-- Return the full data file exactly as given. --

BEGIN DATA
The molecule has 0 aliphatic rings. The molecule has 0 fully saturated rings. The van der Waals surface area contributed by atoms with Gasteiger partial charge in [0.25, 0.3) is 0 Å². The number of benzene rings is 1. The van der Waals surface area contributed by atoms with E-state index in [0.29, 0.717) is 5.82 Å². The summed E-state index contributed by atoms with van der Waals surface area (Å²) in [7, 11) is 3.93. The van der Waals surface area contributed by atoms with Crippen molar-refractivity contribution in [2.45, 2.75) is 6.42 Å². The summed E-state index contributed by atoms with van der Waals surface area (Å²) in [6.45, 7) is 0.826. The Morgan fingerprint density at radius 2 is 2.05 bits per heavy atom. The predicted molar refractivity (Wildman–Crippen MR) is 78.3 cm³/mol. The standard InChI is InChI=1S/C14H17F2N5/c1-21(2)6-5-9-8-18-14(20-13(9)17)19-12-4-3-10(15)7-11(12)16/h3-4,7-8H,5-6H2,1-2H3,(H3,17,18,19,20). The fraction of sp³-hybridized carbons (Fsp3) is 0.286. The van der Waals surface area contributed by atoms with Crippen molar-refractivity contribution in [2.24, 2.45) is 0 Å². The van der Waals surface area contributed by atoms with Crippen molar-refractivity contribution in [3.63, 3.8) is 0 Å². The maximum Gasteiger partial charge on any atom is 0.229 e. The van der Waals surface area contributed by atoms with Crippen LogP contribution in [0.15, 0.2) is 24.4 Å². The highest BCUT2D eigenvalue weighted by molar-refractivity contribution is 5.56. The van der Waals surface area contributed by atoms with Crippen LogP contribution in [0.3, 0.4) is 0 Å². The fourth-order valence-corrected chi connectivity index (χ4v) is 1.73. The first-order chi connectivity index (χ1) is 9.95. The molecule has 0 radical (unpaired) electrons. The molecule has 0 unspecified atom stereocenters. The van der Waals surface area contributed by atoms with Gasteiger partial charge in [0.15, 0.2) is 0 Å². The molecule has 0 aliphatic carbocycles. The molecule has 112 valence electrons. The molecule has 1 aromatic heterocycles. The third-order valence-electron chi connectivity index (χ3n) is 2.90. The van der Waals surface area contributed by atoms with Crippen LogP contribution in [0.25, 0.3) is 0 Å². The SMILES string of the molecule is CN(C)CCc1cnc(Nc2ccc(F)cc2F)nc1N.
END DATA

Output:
The molecule has 0 aliphatic rings. The molecule has 0 fully saturated rings. The van der Waals surface area contributed by atoms with Gasteiger partial charge in [0.25, 0.3) is 0 Å². The number of benzene rings is 1. The van der Waals surface area contributed by atoms with E-state index in [0.29, 0.717) is 5.82 Å². The summed E-state index contributed by atoms with van der Waals surface area (Å²) in [7, 11) is 3.93. The van der Waals surface area contributed by atoms with Crippen molar-refractivity contribution in [2.45, 2.75) is 6.42 Å². The summed E-state index contributed by atoms with van der Waals surface area (Å²) in [6.45, 7) is 0.826. The Morgan fingerprint density at radius 2 is 2.05 bits per heavy atom. The predicted molar refractivity (Wildman–Crippen MR) is 78.3 cm³/mol. The standard InChI is InChI=1S/C14H17F2N5/c1-21(2)6-5-9-8-18-14(20-13(9)17)19-12-4-3-10(15)7-11(12)16/h3-4,7-8H,5-6H2,1-2H3,(H3,17,18,19,20). The fraction of sp³-hybridized carbons (Fsp3) is 0.286. The van der Waals surface area contributed by atoms with Crippen molar-refractivity contribution in [2.24, 2.45) is 0 Å². The van der Waals surface area contributed by atoms with Crippen molar-refractivity contribution in [3.63, 3.8) is 0 Å². The maximum Gasteiger partial charge on any atom is 0.229 e. The van der Waals surface area contributed by atoms with Crippen LogP contribution in [0.15, 0.2) is 24.4 Å². The highest BCUT2D eigenvalue weighted by molar-refractivity contribution is 5.56. The van der Waals surface area contributed by atoms with Crippen LogP contribution in [0.3, 0.4) is 0 Å². The fourth-order valence-corrected chi connectivity index (χ4v) is 1.73. The first-order chi connectivity index (χ1) is 9.95. The molecule has 0 radical (unpaired) electrons. The molecule has 0 unspecified atom stereocenters. The van der Waals surface area contributed by atoms with Gasteiger partial charge in [0.15, 0.2) is 0 Å². The molecule has 0 aliphatic carbocycles. The molecule has 112 valence electrons. The molecule has 1 aromatic heterocycles. The third-order valence-electron chi connectivity index (χ3n) is 2.90. The van der Waals surface area contributed by atoms with Crippen LogP contribution in [0.25, 0.3) is 0 Å². The SMILES string of the molecule is CN(C)CCc1cnc(Nc2ccc(F)cc2F)nc1N.